It is the premise of President Obama’s re-election: We have a choice to make between a candidate who favors the privileged, the comfortable, the powerful, and a candidate who wants a country where, as Obama has said repeatedly, “everyone gets a fair shot, and everyone does their fair share and everyone plays by the same set of rules.”
As Obama sees it, the more affluent should pay higher taxes; big banks should stop playing fast and loose with exotic, risky bets; tycoons shouldn’t be allowed to put their thumbs on the scale of political campaigns with unlimited, untraceable money.
But there’s one arena, dominated by a privileged, insular few, where rampant hypocrisy and exploitation reign, where an obsession with conquest overrides the most basic standards of fairness, and where Obama has stood somewhere between indifferent and complicit. It’s the arena of big-time college sports. And therein lies a tale.
[Related: End of the Penn State football season?]
The Penn State horror, while unique (one hopes) in the sheer magnitude of criminal negligence, fits a pattern that has scarred campuses from one end of the country to another. Joe Paterno brought international fame and tens of millions of dollars to the campus, so the presence of a serial child rapist had to be hidden, lest the revelation jeopardize the legendary coach’s reputation and the astronomical broadcast fees for football games.
The very awfulness of this case conceals a broader but less dramatic issue: at root, big-time college sports is a sham that exists in substantial measure to enrich a handful of schools, coaches and athletic conferences while happily exploiting the talents and bodies of young men—a disproportionate number of them African-American.
[Related: Title IX at 40 -- most schools still not in compliance]
We’re all familiar with stories of under-the-table payments to star college athletes and of sports cars mysteriously materializing in the driveways of homes they don’t pay for. But as the great civil rights historian Taylor Branch wrote in the Atlantic last year, the real scandal is that schools and conferences rake in billions of dollars while the athletes themselves sometimes lack the money for a bus ride home. If you have read Joe Nocera’s terrific op-ed pieces in The New York Times, you have also heard stories of athletes whose futures are held prisoner by a coach for having the temerity to seek another school or who lose their legal rights to the NCAA’s version of a kangaroo court.
College sports is a subject on which the president is more outspoken than any president at least since enthusiast Richard Nixon. But when he discusses it, it is less as a public official concerned with the corruption of a major American institution than as a sports junkie who can’t wait to catch the latest highlight reel.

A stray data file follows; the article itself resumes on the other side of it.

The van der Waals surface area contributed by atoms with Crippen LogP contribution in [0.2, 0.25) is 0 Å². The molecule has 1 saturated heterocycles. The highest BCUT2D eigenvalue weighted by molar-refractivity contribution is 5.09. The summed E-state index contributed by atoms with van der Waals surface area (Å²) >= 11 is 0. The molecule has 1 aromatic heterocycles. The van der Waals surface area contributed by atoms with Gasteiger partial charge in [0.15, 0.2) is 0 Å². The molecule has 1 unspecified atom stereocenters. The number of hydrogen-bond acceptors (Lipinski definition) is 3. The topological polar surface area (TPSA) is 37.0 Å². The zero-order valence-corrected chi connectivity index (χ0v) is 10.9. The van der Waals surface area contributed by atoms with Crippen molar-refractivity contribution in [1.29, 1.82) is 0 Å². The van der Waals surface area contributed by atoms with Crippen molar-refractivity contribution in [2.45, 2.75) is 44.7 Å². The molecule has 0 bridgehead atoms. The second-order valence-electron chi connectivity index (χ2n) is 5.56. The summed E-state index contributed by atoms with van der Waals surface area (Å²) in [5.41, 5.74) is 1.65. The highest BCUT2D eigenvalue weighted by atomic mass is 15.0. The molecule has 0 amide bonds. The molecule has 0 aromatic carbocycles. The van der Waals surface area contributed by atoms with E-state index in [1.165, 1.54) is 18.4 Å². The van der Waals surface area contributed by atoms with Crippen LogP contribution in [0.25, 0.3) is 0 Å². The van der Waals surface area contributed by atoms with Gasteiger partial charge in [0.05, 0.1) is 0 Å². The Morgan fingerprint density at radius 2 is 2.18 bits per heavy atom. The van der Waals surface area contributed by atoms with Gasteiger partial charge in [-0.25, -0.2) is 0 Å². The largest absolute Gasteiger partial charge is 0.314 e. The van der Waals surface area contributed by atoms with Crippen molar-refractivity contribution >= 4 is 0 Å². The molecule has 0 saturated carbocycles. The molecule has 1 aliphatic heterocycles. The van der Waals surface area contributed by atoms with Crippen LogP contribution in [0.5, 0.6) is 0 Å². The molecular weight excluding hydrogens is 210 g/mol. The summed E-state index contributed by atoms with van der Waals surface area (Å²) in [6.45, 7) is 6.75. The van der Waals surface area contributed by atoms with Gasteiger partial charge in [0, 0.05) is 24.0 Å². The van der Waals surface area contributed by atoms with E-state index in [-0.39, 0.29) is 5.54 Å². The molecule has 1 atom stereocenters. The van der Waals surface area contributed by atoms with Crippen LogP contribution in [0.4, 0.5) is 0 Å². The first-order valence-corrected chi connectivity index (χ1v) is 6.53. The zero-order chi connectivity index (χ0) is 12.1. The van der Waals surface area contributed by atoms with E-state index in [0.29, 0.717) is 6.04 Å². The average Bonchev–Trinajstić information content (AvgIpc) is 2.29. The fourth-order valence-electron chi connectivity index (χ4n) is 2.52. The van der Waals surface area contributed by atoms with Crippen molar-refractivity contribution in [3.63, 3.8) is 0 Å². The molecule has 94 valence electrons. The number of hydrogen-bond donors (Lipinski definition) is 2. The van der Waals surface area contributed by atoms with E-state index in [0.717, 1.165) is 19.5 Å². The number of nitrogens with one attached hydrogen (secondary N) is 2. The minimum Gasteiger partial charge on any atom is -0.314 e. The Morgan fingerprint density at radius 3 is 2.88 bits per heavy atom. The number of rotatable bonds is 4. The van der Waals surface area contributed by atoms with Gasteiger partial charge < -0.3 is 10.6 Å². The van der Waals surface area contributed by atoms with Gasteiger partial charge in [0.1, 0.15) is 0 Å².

When the Penn State scandal broke last fall, Obama made sure to highlight the positive aspects of college athletics: “I think that when it’s kept in perspective,” he said, “college athletics not only provides a great outlet for competition for our young people, but helps to bring a sense of community and can help to brand a university in a way that is fun and important.”
[Related: Women outnumber men on U.S. Olympic team]
Where Obama is heard more often--much more often--is in his genuine enthusiasm for the contest: whether it’s filling in his brackets for the NCAA “March Madness” tournaments, or humorously boasting of his crossover dribble or three-point shooting. He’s a frequent presence at major sports events. Just last night, he attended the USA v. Brazil exhibition game in Washington, D.C., and he has given an interview to ESPN superstar columnist Bill Simmons. He will even risk the wrath of Massachusetts voters by tweaking them about the loss of Kevin Youkilis to his White Sox.
I have no doubt that Obama comes by this enthusiasm honestly. I also have no doubt that his campaign team sees his enthusiasm for sports as a very useful asset in presenting him as a regular guy with the same passion for sports as tens of millions of others. And I can testify to the power of sports mania in a campaign. In 1969, embattled New York Mayor John Lindsay was helped greatly by his embrace of the last-to-first New York Mets, even having champagne poured on him in the locker room the night the Mets won the National League pennant. (In reality, baseball bored him to tears; aides nearly had to lash him to his seat to keep him from leaving in the late innings.)
It may be understandable that Mr. Obama does not want to offend the sensibilities of diehard football fans in Pennsylvania, a state crucial to his reelection, or around Ohio State, where coach Jim Tressel left after a string of stories involving illegal payoffs and cover-ups. But when it comes to college athletics in general, the broken system precisely resembles the vision of a plutocratic dystopia that his campaign suggests will result from a Romney presidency.